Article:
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    1. Birdie -- How fortunate that your Great (many) grandfather's place has been preserved by declaring it a heritage site. So many of our old buildings are just orphans and have no one to protect them from demolition. thanks -- barbara

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  7. Sad, sad. I hate to see old buildings disappear. New construction seldom is as attractive or longlasting. So much history lost in just a few minutes with a wrecking ball.

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    1. Granny Sue -- It seems that we cannot just designate a building historic we need services that help the owner with preservation measures so they can survive the onslaught of time. thanks -- barbara

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  8. I'll pass on the video. I've seen enough of the 'attack' on vintage building. Sad is the ONLY word that works here.

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    1. Birdman -- I guess demolition companies are making lots of money tearing down wonderfully constructed buildings and then dumping the fantastic old materials in landfills. Not only do they take away history they don't even try to save the materials. -- barbara

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  9. Why people have to tear down old buildings is beyond me. Sometimes progress isn't always the best. I couldn't watch the video, it would have been too sad to see it.

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    1. Mamabug -- Respect is missing -- barbara

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  10. The real shame here is that buildings are allowed to be so neglected in the first place! Terrible waste. These two buildings had such character and charm, I wonder if they were deemed beyond saving structurally or economically. I hope that something of them was salvageable, at least - a window, a door, some of the flooring or bricks - something that could be recycled elsewhere! It would be the only redemption I can think of.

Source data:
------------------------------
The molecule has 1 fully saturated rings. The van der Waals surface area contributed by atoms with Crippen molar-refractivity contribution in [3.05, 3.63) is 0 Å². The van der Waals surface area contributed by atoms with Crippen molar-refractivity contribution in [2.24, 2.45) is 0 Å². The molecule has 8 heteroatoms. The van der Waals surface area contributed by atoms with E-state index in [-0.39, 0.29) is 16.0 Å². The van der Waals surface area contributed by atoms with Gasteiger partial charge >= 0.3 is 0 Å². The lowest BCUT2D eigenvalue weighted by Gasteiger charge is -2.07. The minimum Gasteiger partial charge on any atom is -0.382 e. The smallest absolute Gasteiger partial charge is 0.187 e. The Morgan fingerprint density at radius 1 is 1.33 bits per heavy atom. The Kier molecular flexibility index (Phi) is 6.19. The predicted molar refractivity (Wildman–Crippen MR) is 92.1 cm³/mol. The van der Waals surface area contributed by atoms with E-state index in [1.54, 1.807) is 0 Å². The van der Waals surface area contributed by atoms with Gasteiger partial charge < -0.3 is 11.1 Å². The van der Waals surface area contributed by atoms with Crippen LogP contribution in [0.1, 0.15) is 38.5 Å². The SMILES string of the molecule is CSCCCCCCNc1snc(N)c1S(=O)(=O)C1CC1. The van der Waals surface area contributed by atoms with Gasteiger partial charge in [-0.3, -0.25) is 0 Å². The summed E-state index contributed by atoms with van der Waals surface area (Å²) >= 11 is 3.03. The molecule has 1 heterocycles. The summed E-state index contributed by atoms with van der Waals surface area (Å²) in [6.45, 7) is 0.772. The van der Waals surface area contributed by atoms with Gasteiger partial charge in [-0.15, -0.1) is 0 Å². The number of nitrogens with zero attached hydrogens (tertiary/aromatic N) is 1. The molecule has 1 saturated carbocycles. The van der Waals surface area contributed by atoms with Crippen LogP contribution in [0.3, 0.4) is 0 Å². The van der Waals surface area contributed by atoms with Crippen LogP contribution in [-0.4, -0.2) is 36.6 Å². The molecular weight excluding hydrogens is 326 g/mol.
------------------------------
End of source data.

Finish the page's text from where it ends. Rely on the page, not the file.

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    1. Laloofah -- I believe the reason for the demolition was it would cost too much to update them. Unfortunately we do not value "things" anymore -- we are a throw-away society from buildings to computers to beer bottles -- anything goes and people hardly blink an eye. Did you ever ride down a street on trash day and notice the volumes of trash that is put out especially in wealthier neighborhoods. It seems that folks are wearing blinders to the reality of what we are doing to mother earth. Back to the buildings -- I do not know if anything was salvaged? From the video I would be surprised if anything was saved. -- thanks -- barbara

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  11. Oh, it is so sad that so little thinking & reverance goes into these demolitions...so much is ruled by the short term desire for profits on the part of the few...

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    1. Rita -- Profit does seem the motivator of demolitions. However is some cities and towns there is a "renovating happening." Lots of "good works" on this link -- it will make you smile:

      http://renovatingtherustbelt.wordpress.com/category/rust-belt/

      thanks for the comment -- barbara

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  12. a shame they couldn't be saved and refurbished a bit. *sigh*

    wanted to come by and thank you for your visit today. :)

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    1. I enjoyed my stop at your site today. I will be back. -- barbara